Olympic Torch Relay

Sochi Olympic flame goes out again Monday

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Sochi 2014 Olympic Organizing Committee president Dmitry Chernyshenko attributed the Olympic flame being blown out by wind Sunday to a problem with a torch vent.

“I wouldn’t devote any special attention to what happened,” he said, according to R-Sport. “There was a misunderstanding because a vent in the torch wasn’t opened properly and the flame wasn’t at the intensity [it was supposed to be].”

The flame went out while retired Soviet swimmer Shavarsh Karapetyan carried it (video). A nearby official quickly reignited it with a cigarette lighter.

The Olympic flame appeared to be extinguished again during the official torch relay Monday. In this video, the flame appears to go out at about the 55-second mark. The runner stops for more than a minute as four men help him get the torch reignited.

Here’s how the Washington Post described it:

A torchbearer taking part in the Olympic relay through Moscow Monday afternoon was jogging along Raushskaya Embankment, on the other side of the river from the Kremlin, when his flame was extinguished, according to reports on TV Rainand amateur videos.

The torchbearer, accompanied by a police car, SUV, small van and several volunteer marshals, stopped. A volunteer rushed up to him with another torch. A third arrived holding what might be a small lantern – it was difficult to see.

The seconds dragged by. Dark clouds pressed down from above with seeming displeasure. The spectators could be heard. “It’s sad.” They chuckled uneasily. “Is Gazprom sponsoring this?” (Gazprom is the giant government-controlled energy company.) Then the new torch ignited, and the runner was on his way.

By the numbers: Olympic torch relay

Mikaela Shiffrin wrestles with doubt in seconds before World Cup downhill debut

Mikaela Shiffrin, of the United States, skis during the third training run for the World Cup women's downhill ski race in Lake Louise, Alberta, Thursday, Dec. 1, 2016. (Jonathan Hayward/The Canadian Press via AP)
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After a momentary panic in the start house, Mikaela Shiffrin raced to a tie for 18th in the first downhill of her World Cup career in Lake Louise, Alberta, on Friday.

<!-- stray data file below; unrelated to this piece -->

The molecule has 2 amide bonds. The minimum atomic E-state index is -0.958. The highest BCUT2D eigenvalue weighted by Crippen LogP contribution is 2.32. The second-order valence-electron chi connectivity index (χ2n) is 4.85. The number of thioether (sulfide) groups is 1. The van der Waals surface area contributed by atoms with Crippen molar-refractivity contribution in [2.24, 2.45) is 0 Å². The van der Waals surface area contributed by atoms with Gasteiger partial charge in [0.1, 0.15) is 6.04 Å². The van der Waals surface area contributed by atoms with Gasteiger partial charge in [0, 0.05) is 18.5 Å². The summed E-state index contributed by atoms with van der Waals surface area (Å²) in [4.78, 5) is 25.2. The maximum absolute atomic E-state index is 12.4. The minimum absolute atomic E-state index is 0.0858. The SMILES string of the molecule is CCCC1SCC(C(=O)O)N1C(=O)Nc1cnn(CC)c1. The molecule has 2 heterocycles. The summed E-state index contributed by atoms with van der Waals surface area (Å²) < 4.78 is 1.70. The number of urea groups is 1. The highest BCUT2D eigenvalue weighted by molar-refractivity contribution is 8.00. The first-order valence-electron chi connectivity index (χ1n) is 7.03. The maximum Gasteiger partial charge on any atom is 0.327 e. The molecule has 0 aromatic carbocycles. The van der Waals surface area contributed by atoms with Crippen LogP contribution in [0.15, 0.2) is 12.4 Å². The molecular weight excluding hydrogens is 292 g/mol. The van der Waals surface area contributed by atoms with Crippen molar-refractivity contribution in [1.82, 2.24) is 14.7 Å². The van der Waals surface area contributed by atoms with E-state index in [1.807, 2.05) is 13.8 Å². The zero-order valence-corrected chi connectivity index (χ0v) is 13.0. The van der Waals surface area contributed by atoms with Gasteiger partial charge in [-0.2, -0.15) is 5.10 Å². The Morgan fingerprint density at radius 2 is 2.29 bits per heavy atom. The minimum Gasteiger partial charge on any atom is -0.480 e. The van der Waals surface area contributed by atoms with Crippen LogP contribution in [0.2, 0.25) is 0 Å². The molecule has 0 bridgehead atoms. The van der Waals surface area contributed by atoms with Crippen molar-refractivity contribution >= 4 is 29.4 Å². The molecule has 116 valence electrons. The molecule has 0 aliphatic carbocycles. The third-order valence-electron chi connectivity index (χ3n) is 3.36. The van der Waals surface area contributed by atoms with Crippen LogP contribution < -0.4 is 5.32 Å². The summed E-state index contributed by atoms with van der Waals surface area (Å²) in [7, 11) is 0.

Shiffrin, the youngest Olympic slalom champion who has also won a World Cup giant slalom, has been slowly adding the speed events of super-G and downhill to her repertoire the last two seasons.

“It wasn’t bad,” Shiffrin said, according to SkiRacing.com. “I certainly didn’t risk anything crazy.”

Her result Friday, 1.99 seconds behind Slovenian winner Ilka Stuhec, came after Shiffrin was 18th, 24th and 30th fastest in downhill training runs the previous three days. Shiffrin also had to wait several minutes in the start house as the racer before her crashed (video here).

“That was just a bummer,” Shiffrin said, according to the Denver Post. “I was like, ‘Just don’t let it affect you,’ but being up there for 10 minutes, like, ‘What happened? What’s taking them so long? What’s going on? Is she hurt?’

“Then I started doubting myself, like my technique going off the jumps, which is actually pretty good. I was going back and forth between, ‘Should I even be doing this? Maybe I just should pull out because I don’t want to kill myself.’ Then I’m like, ‘You’re absolutely fine, you haven’t felt sketched out a single time on this track in the past three days, so stick with that. You don’t have to go crazy.'”

“To be fast in speed there certainly needs to be a certain level of risk, and I know that, but now, if [giant slalom] and slalom are my main priority this season, I don’t need to be going crazy in a downhill with flat light and after I got iced [waiting so long],” Shiffrin said, according to SkiRacing.com.

Stuhec won Friday’s race by .22 of a second over Italian Sofia Goggia. Swede Kajsa Kling was third.

A race replay can be seen here. Full results are here.

Lindsey Vonn, owner of a record 18 wins at Lake Louise, is missing the annual World Cup stop in Alberta due to a broken arm from a November crash. Vonn had raced at Lake Louise each of the previous 15 seasons.

Last season, Shiffrin made her World Cup debut in the super-G at Lake Louise and finished 15th.

The women have another downhill Saturday and a super-G on Sunday in Lake Louise, both streaming live on NBCSports.com and the NBC Sports app (schedule here).

MORE: Vonn eyes January return from her most painful injury

High-speed crash at World Cup downhill in Lake Louise (video)

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Swiss Joana Haehlen crashed into netting at high speed during a World Cup downhill at Lake Louise, Alberta, on Friday.

Haehlen, 24, lost her right ski after landing from a jump and sped uncontrollably off course. She braced for impact, slammed into red netting and was turned around before landing with neither of her skis still attached.

She lay on the snow while being attended to and eventually skied down the mountain on her own.

It caused a 10-minute delay before the next skier, American Mikaela Shiffrin, could take her run.

VIDEO: Vonn details the most painful injury of her career